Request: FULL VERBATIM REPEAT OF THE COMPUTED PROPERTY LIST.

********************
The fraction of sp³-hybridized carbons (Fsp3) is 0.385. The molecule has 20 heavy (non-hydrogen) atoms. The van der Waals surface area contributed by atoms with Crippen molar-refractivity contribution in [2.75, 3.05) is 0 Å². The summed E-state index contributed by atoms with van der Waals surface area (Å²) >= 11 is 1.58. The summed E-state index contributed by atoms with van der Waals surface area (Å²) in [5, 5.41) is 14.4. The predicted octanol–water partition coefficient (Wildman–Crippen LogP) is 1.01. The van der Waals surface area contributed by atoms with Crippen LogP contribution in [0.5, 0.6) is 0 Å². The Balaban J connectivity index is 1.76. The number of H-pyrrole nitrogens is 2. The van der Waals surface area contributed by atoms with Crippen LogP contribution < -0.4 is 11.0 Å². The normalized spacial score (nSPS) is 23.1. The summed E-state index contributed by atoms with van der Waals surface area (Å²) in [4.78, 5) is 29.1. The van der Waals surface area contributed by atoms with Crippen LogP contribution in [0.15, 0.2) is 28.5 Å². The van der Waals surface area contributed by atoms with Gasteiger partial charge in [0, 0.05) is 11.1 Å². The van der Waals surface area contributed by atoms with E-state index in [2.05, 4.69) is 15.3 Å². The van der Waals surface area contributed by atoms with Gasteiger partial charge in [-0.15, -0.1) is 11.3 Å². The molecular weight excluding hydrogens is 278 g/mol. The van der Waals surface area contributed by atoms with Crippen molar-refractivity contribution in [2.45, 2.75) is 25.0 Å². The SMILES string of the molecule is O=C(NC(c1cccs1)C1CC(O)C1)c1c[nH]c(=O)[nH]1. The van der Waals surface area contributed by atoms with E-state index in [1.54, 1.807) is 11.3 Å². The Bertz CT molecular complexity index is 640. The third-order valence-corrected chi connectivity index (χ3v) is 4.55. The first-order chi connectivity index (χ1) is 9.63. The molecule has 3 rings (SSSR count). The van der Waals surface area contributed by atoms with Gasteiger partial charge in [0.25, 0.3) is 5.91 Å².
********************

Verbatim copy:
The fraction of sp³-hybridized carbons (Fsp3) is 0.385. The molecule has 20 heavy (non-hydrogen) atoms. The van der Waals surface area contributed by atoms with Crippen molar-refractivity contribution in [2.75, 3.05) is 0 Å². The summed E-state index contributed by atoms with van der Waals surface area (Å²) >= 11 is 1.58. The summed E-state index contributed by atoms with van der Waals surface area (Å²) in [5, 5.41) is 14.4. The predicted octanol–water partition coefficient (Wildman–Crippen LogP) is 1.01. The van der Waals surface area contributed by atoms with Crippen LogP contribution in [0.5, 0.6) is 0 Å². The Balaban J connectivity index is 1.76. The number of H-pyrrole nitrogens is 2. The van der Waals surface area contributed by atoms with Crippen LogP contribution < -0.4 is 11.0 Å². The normalized spacial score (nSPS) is 23.1. The summed E-state index contributed by atoms with van der Waals surface area (Å²) in [4.78, 5) is 29.1. The van der Waals surface area contributed by atoms with Crippen LogP contribution in [0.15, 0.2) is 28.5 Å². The van der Waals surface area contributed by atoms with Gasteiger partial charge in [0, 0.05) is 11.1 Å². The van der Waals surface area contributed by atoms with E-state index in [2.05, 4.69) is 15.3 Å². The van der Waals surface area contributed by atoms with Gasteiger partial charge in [-0.15, -0.1) is 11.3 Å². The molecular weight excluding hydrogens is 278 g/mol. The van der Waals surface area contributed by atoms with Crippen molar-refractivity contribution in [2.45, 2.75) is 25.0 Å². The SMILES string of the molecule is O=C(NC(c1cccs1)C1CC(O)C1)c1c[nH]c(=O)[nH]1. The van der Waals surface area contributed by atoms with E-state index in [1.54, 1.807) is 11.3 Å². The Bertz CT molecular complexity index is 640. The third-order valence-corrected chi connectivity index (χ3v) is 4.55. The first-order chi connectivity index (χ1) is 9.63. The molecule has 3 rings (SSSR count). The van der Waals surface area contributed by atoms with Gasteiger partial charge in [0.25, 0.3) is 5.91 Å².